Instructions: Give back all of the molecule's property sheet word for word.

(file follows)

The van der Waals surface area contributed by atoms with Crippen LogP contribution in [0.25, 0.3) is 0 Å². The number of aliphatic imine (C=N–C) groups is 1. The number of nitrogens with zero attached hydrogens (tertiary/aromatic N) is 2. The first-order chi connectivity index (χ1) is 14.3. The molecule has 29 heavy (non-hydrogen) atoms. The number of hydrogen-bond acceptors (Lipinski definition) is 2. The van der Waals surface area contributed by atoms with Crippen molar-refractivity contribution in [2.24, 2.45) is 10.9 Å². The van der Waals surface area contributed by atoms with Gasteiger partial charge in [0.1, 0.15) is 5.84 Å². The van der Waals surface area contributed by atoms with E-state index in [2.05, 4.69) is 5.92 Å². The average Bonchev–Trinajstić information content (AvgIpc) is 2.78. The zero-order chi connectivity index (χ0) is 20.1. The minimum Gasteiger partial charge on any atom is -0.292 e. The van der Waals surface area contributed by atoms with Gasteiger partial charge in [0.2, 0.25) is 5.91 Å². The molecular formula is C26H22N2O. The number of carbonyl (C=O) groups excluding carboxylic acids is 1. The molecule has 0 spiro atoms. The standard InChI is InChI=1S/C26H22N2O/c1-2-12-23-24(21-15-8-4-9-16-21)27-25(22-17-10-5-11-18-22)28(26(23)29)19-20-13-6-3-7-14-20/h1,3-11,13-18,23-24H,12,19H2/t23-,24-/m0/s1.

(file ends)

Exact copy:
The van der Waals surface area contributed by atoms with Crippen LogP contribution in [0.25, 0.3) is 0 Å². The number of aliphatic imine (C=N–C) groups is 1. The number of nitrogens with zero attached hydrogens (tertiary/aromatic N) is 2. The first-order chi connectivity index (χ1) is 14.3. The molecule has 29 heavy (non-hydrogen) atoms. The number of hydrogen-bond acceptors (Lipinski definition) is 2. The van der Waals surface area contributed by atoms with Crippen molar-refractivity contribution in [2.24, 2.45) is 10.9 Å². The van der Waals surface area contributed by atoms with Gasteiger partial charge in [0.1, 0.15) is 5.84 Å². The van der Waals surface area contributed by atoms with E-state index in [2.05, 4.69) is 5.92 Å². The average Bonchev–Trinajstić information content (AvgIpc) is 2.78. The zero-order chi connectivity index (χ0) is 20.1. The minimum Gasteiger partial charge on any atom is -0.292 e. The van der Waals surface area contributed by atoms with Gasteiger partial charge in [0.2, 0.25) is 5.91 Å². The molecular formula is C26H22N2O. The number of carbonyl (C=O) groups excluding carboxylic acids is 1. The molecule has 0 spiro atoms. The standard InChI is InChI=1S/C26H22N2O/c1-2-12-23-24(21-15-8-4-9-16-21)27-25(22-17-10-5-11-18-22)28(26(23)29)19-20-13-6-3-7-14-20/h1,3-11,13-18,23-24H,12,19H2/t23-,24-/m0/s1.